Note:  If tinnitus is not specifically claimed, do not address tinnitus in the rating decision unless service connection can be granted.

 

Reference:  For more information on considering the Duty MOS Noise Exposure Listing, see M21-1MR, Part III, Subpart iv, 4.B.12.c.

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12.  Hearing Impairment, Continued

c.  Considering the Duty MOS Noise Exposure Listing
The Duty MOS Noise Exposure Listing, which has been reviewed and endorsed by each branch of service, is available at http://vbaw.vba.va.gov/bl/21/rating/docs/dutymosnoise.xls

 

Based on the Veteran’s records, review each duty MOS, Air Force Specialty Code, rating, or duty assignment documented on the Duty MOS Noise Exposure Listing to determine the probability of exposure to hazardous noise.

 

If the duty position is shown to have a “Highly Probable” or “Moderate” probability of hazardous noise exposure, concede exposure to hazardous noise for the purposes of establishing the in-service event.

 

Note:  The Duty MOS Noise Exposure Listing is not an exclusive means of establishing a Veteran’s in-service noise exposure.  Evaluate claims for service connection for hearing loss in light of the circumstances of the Veteran’s service and all available evidence, including treatment records and examination results.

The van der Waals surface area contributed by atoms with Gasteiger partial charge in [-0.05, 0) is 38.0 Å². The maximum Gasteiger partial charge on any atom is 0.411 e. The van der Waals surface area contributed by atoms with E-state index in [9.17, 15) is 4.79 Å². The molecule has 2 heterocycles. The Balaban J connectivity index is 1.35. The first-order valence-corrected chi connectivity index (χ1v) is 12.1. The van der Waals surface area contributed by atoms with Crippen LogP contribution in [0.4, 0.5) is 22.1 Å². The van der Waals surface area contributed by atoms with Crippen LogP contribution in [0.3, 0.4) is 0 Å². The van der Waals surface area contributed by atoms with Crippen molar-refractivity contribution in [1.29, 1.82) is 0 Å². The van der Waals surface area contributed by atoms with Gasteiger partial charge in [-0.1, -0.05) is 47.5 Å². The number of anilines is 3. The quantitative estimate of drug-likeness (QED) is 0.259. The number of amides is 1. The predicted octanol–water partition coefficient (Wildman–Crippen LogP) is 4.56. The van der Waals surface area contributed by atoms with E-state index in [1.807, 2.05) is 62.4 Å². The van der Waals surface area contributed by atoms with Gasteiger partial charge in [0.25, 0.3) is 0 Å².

Reference:  For more information on considering the circumstances of the Veteran’s service, see 38 U.S.C. 1154(a) and (b).

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12.  Hearing Impairment, Continued

d.  Requesting Audiometric Examinations and Medical Opinions
Request an audiometric examination whenever

 

  • service connection for hearing loss and/or tinnitus is at issue
  • there is sufficient evidence of a current audiological disability, and
  • there is documented evidence of

–    hearing loss in service, or

–    an event, injury, disease, or symptoms in service of a disease potentially related to an audiological disability, or

  • exposure to hazardous in-service noise is conceded based on the Duty MOS Noise Exposure Listing or by other means.

 

If there is sufficient evidence of a current disability, request a medical opinion with the audiometric examination to determine the relationship between current audiological disability and